Murcia, Spain - My Family Travels

I was twelve years old when my family hosted in our house five people from Murcia, Spain. I temporarily surrendered my bedroom to three non-English-speaking women and slept a mere two feet away from the ceiling in the stuffy top bunk bed in my little sisters’ room. Under normal circumstances, giving up my bedroom is comparable to throwing heaven on earth out the window.


However, when Spaniards were involved, somehow I had no problem in making this ‘huge sacrifice.’ There is something about the nation of Spain that is hugely appealing to me. The language is beautiful, the accent fascinating, and many of the people, (especially those of the male species) are nothing short of gorgeous. So hosting several Murcianos in my house (with the sad exclusion of any aforementioned gorgeous males) was an epic event.

These people were Spaniards. To me they were perfect — they were gods incarnate. Although every cell in my body longed to be Murcian, I surrendered to that impossibility and settled for the next best thing: my ‘dream vacation’ became the region of Murcia, Spain.

Thus, I was quite surprised many years later in the summer of 2005 when traveling to Spain evolved from a young fantasy to a concrete possibility! A mass Catholic event, Encuentro Mundial de las Familias, the worldwide meeting of families with Pope Benedict XVI, would be taking place in the city of Valencia, Spain in July of 2006. I was ecstatic when my Dad decided that my family would attend this meeting. Plus, as an additional ‘cherry on the cake,’ we would by hosted by a Spanish family in a small town called Cieza in the region of Murcia.

I found it unbelievable that my family whose biggest outings consisted of piling in our twelve-passenger van and heading to the nearest state park, would be flying over the Atlantic Ocean to Murcia, Spain, the one destination on earth that I really wanted to go to! We did it — my parents, my brother and I were soon in the London airport, exhausted, hot, and in my case, miserable. I had been so thrilled about traveling to Spain that I forgot how truly maddening travel could be. It was about 3 a.m. Denver time, I was sitting in a crowded airport surrounding by people speaking bizarrely-accented English and despite the fact that I was on my way to my beloved Murcia, I wanted to forget about Spain entirely and go home to my own bed.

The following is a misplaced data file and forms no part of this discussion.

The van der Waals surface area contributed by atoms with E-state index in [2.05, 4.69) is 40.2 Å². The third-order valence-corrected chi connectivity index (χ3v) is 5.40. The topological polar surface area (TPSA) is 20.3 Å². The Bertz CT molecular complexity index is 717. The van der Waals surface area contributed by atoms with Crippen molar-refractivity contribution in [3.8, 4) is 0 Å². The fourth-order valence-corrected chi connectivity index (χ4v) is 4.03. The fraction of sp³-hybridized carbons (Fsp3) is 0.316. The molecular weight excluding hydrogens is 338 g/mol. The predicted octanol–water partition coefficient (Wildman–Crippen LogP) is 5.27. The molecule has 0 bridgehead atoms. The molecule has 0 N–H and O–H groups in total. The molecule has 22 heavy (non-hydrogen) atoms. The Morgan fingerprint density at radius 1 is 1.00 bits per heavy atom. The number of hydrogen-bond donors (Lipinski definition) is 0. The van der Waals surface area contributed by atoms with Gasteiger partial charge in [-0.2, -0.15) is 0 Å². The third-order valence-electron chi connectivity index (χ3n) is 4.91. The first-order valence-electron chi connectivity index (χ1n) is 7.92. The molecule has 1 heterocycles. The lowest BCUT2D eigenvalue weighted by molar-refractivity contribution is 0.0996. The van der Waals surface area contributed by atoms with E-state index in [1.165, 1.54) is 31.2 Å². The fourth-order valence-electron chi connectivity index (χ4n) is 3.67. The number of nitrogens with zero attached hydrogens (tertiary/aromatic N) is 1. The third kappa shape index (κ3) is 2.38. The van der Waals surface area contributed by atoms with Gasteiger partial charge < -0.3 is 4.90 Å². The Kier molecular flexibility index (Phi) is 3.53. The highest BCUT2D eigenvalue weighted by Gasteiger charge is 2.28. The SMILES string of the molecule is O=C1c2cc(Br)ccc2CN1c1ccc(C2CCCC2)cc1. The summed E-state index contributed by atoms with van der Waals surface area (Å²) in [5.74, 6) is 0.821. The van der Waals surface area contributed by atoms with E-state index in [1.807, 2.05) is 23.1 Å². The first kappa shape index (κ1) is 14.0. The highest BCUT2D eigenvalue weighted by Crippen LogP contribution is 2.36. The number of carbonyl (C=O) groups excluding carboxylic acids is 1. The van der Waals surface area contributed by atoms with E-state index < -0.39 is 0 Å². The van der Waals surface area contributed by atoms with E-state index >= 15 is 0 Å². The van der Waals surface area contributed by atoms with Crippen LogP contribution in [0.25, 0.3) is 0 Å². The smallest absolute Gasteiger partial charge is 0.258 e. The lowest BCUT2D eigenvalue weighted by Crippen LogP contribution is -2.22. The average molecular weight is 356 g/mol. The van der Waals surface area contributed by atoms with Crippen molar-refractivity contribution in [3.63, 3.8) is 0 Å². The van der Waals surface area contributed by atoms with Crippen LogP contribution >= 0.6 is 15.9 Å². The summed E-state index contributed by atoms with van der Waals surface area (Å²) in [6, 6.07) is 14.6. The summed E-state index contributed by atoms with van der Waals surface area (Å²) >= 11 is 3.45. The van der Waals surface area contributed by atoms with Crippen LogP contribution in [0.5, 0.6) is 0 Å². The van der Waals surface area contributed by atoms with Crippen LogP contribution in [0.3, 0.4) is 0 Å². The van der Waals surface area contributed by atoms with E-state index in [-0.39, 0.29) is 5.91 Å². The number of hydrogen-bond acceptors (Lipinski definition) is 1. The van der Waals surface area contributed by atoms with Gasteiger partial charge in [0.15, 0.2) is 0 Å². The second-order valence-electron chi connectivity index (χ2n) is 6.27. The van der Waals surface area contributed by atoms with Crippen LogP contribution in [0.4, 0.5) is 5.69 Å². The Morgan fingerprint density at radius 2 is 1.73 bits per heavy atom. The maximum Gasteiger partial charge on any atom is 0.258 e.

Things hadn’t improved much by the next day when I was finally standing on rocky Murcia soil, miserable and holding back tears because there was something about Spain that I wasn’t expecting — nobody spoke English. Having spent my entire life among English-speakers, I was completely overwhelmed when I was surrounded by people who couldn’t understand a word I was saying. My Spanish was hardly better than their English, as my only experiences of learning the language were an introductory after-school Spanish class in third grade and one year of basic sophomore-level Spanish.

In Spain, I was completely lost. I like to think, though, that if you persevere through a difficult situation long enough, the ordeal will become much easier to bear. This was the case with my pilgrimage to Spain. My second day in Cieza, we went to a pool party that many Spanish families were hosting for the visiting Americans. I showed off my new swimsuit, tasted the famous Spanish dish, paella (which, incidentally, I didn’t like at all), and met several other teenagers. Even though there was an intimidating language barrier between us, I was very welcomed by the youth of Cieza.

That night, I walked through the city with my new Spanish friends, struggling to somehow effectively communicate, but having the time of my life while doing so! I spent six days with my Murciano friends, and I am proud to say that in that time I formed some of the best and most memorable friendships of my life. In fact, I believe I can say that returning home and leaving behind ‘my Murcianos’ was one of the hardest and the most painful moments of my life.

I promised that I would return someday, as soon as I could. Today I am in love with the Spanish language and trying to learn as much as I can before I return to Cieza, Spain to visit my friends, all of whom I am anxiously waiting to revisit!

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